Give us a little more information and we'll give you a lot more relevant content
Your child's birthday or due date
Girl Boy Other Not Sure
Add A Child
Remove A Child
I don't have kids
Thanks For Subscribing!
Oops! Something went wrong. Please contact support@fatherly.com.
Getty

There May Never Be Another Spy Novelist Like John le Carre

A former Secret Intelligence Service operative who can write like this? Once in a lifetime.

John le Carré is dead —or is he? It’s a question the characters in his smart, refined novels would surely ask. Sadly, though, it’s true. The prolific, award-winning British author – who was born David John Moore Cornwell – succumbed to pneumonia at the age of 89 on December 12. He leaves behind a remarkable legacy that includes more than two dozen bestselling books, numerous acclaimed shows and movies based on his works, millions of fans around the world, and, more personally, Jane, his wife of 45, four sons, 14 grandchildren, and 3 great-grandchildren.

Le Carre’s career spanned parts of seven decades, from the 1960s to 2020. He wrote more than two dozen books, with 10 of them featuring his most popular character, George Smiley, an intelligence officer created as something of a far more realistic James Bond type. Smiley stood front and center in such Cold War cloak-and-dagger sagas as Call for the Dead, A Murder of Quality, Tinker Tailor Soldier Spy, The Honourable Schoolboy, and Smiley’s People, and factored into The Spy Who Came in from the Cold, The Looking Glass War, The Secret Pilgrim, and A Legacy of Spies (his final Smiley installment, published in 2017). Le Carre’s other books included The Little Drummer Girl, The Night Manager, The Tailor of Panama, The Constant Gardener, Our Kind of Traitor, and Agent Running in the Field, which was released in late 2019.

The author knew of what he wrote. According to the British newspaper, The Guardian, he began working for the secret services while studying German in Switzerland at the end of the 1940s. “After teaching at Eton he joined the British Foreign Service as an intelligence officer, recruiting, running, and looking after spies behind the Iron Curtain from a back office at the MI5 building on London’s Curzon Street,” the paper noted in its tribute. “Inspired by his MI5 colleague, the novelist John Bingham, he began publishing thrillers under the pseudonym of John le Carré – despite his publisher’s advice that he opts for two Anglo-Saxon monosyllables such as ‘Chunk-Smith.’”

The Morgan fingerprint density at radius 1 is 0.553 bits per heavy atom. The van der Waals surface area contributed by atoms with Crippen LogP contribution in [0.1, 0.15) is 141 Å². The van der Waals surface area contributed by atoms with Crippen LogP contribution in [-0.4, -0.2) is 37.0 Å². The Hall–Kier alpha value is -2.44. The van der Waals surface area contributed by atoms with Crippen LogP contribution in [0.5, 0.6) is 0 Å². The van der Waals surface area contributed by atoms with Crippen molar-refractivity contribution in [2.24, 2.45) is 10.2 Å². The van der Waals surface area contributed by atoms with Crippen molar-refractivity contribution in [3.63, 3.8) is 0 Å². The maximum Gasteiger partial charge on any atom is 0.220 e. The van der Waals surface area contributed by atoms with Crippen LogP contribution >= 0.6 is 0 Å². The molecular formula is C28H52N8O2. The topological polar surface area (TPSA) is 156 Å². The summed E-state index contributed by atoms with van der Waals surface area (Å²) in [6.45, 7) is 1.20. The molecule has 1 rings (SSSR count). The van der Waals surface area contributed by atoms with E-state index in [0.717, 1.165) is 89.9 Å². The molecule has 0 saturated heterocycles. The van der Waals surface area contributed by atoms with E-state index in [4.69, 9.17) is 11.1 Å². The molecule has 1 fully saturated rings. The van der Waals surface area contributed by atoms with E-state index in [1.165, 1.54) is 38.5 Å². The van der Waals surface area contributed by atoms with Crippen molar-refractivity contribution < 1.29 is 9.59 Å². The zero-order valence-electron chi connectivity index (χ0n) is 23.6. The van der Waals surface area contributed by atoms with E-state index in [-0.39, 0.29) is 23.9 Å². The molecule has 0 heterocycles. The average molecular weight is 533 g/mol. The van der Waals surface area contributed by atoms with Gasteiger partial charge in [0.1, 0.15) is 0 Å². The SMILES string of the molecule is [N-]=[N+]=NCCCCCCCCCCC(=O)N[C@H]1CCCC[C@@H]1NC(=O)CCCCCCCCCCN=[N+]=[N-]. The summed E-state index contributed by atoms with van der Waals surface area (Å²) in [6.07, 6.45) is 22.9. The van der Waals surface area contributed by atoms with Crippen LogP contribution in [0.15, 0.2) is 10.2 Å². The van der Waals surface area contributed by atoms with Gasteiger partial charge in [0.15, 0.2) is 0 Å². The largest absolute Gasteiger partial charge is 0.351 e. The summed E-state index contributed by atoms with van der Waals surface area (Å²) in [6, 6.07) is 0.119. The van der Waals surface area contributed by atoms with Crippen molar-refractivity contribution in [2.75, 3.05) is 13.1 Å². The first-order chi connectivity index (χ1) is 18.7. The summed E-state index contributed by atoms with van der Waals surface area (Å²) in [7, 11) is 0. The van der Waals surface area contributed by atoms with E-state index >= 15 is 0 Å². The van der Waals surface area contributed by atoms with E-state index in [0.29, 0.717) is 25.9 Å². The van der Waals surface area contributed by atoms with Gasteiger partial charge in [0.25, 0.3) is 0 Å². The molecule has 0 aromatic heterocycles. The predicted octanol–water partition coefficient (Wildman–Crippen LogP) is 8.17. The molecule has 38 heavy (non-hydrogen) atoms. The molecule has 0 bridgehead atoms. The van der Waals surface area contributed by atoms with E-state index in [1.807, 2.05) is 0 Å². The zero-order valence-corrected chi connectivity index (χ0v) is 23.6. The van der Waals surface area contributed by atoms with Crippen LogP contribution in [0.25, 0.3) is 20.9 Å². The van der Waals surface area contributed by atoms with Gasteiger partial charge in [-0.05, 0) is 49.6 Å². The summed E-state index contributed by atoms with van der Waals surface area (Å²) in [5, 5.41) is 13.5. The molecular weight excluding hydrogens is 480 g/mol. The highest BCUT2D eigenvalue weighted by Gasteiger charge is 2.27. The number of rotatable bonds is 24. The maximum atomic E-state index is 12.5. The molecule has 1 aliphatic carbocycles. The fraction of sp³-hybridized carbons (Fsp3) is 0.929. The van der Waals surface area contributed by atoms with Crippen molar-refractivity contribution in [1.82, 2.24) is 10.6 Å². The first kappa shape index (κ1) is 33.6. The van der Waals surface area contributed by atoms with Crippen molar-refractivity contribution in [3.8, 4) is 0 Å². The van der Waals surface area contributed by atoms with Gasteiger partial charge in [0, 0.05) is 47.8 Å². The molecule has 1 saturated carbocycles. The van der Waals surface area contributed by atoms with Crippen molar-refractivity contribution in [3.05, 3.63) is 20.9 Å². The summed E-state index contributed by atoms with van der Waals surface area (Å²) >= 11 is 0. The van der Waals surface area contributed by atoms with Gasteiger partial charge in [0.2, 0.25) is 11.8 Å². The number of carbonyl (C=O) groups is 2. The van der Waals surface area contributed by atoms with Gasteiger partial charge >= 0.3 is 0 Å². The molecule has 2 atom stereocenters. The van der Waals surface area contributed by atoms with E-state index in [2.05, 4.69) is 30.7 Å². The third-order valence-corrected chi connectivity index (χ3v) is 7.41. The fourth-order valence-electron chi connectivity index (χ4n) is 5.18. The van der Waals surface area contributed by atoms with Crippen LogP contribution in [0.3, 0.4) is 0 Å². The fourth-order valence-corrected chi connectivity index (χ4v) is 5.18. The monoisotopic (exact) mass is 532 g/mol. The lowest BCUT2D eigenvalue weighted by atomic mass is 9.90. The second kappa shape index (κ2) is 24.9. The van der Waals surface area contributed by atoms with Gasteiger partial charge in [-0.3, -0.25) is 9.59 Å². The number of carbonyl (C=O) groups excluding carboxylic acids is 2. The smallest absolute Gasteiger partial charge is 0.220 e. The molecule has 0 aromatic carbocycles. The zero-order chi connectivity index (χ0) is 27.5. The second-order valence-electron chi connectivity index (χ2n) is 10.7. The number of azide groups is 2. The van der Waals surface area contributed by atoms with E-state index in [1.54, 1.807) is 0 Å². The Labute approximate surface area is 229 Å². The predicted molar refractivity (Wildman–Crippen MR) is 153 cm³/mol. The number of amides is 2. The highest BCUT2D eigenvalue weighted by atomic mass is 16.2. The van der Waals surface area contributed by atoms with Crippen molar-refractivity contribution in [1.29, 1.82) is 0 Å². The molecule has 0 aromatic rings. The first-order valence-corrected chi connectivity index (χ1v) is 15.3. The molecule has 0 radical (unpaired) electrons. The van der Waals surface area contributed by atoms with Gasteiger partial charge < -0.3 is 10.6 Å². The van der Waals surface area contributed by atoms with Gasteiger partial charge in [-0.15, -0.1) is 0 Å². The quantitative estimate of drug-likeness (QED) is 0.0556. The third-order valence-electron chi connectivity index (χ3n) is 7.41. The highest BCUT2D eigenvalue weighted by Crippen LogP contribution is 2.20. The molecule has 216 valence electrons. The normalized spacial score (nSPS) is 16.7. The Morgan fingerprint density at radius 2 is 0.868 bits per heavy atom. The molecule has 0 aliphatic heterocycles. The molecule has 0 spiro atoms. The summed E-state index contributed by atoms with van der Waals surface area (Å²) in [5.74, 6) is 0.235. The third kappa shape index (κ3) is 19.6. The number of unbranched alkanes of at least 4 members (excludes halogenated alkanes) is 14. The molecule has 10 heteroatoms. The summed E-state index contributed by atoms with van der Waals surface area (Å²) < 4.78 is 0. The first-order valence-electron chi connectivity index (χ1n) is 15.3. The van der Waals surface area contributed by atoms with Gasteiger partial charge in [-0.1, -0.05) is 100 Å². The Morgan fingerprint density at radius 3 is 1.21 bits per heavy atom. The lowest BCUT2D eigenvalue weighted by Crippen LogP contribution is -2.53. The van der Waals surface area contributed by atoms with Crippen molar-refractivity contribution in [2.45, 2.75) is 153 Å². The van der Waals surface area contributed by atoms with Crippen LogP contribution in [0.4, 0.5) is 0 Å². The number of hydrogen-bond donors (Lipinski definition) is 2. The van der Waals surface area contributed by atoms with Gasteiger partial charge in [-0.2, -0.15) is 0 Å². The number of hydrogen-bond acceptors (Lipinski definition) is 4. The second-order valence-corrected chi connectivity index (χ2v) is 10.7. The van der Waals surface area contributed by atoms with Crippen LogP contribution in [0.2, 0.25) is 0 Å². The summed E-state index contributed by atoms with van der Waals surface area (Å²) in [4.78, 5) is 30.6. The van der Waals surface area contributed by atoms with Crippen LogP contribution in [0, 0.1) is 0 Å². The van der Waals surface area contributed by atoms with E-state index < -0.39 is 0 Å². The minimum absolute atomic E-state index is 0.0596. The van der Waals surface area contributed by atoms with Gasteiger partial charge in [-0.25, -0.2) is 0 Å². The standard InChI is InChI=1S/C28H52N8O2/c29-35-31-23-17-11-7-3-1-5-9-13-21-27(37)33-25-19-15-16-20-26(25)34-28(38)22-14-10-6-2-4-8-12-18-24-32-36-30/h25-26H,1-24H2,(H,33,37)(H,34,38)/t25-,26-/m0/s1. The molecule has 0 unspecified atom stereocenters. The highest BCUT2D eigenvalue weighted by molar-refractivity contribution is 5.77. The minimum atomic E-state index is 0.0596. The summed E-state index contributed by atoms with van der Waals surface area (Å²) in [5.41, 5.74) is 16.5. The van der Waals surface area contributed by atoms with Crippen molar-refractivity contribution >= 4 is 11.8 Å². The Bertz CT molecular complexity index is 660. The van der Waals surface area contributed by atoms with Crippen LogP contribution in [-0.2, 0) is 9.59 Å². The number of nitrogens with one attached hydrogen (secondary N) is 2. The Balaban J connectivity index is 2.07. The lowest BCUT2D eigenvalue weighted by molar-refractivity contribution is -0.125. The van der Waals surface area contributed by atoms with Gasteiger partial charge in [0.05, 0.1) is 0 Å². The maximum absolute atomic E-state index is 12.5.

In addition to his spy tales, Le Carre penned short stories, non-fiction, and screenplays, as well as a surprise memoir, The Pigeon Tunnel, published in 2016. Film and television adaptations inspired by his books include The Spy Who Came in from the Cold, The Deadly Affair, Smiley’s People, The Russia House (starring, quite intriguingly, ex-James Bond actor Sean Connery), and The Constant Gardener. He also executive produced a number of films and miniseries based on his stories, including The Tailor of Panama (starring yet another former 007, Pierce Brosnan), Tinker Tailor Soldier Spy (with Alec Guinness as Smiley in a 1982 BBC miniseries and Gary Oldman as the character in a 2011 film adaptation), A Most Wanted Man, The Night Manager, Our Kind of Traitor, and The Little Drummer Girl, and made cameo appearances in most of those productions.

le Carre's most famous, and perhaps, best, spy novel.



Not surprisingly, tributes to le Carre are pouring in from all across the world. Florence Pugh, who starred in the 2018 television version of The Little Drummer Girl, took to Instagram to share, “Just heard the news of the legend John le Carré’s passing and my chest is heavy. I was lucky enough to meet this man, drink with this man AND work with this man! I still pinch myself about our friendship to this day. The first time we met we were in our last few days of filming ‘Little Drummer Girl’ in Prague and I was finally meeting the person who it all came from. THE John le Carré! I was so nervous. Obviously. I remember sitting down next to him at dinner and after a while of back and forth, realizing that we were both trying to figure each other out. Sizing one another up, testing and teasing each other constantly. Until I called him an old fart. I watched his eyes light up with glee and we both cackled until we cried. He peered at me over his glass and giggled, ‘I think we’re going to get along just fine.’ We knew a magical friendship had arrived.”

The historian Simon Sebag Montefiore deemed le Carré “the titan of English literature up there with the greats… in person, captivating and so kind and generous to me and many others,” while fellow author Stephen King called le Carré “a literary giant and a humanitarian spirit.” And the author’s longtime agent, Jonny Geller, in a statement, referred to his client as “an undisputed giant of English literature” who “defined the cold war era and fearlessly spoke truth to power in the decades that followed. I have lost a mentor, an inspiration, and most importantly, a friend. We will not see his like again.”

The 2011 version of Tinker, Tailor, Soldier, Spy — starring Gary Oldman — is streaming now on Netflix.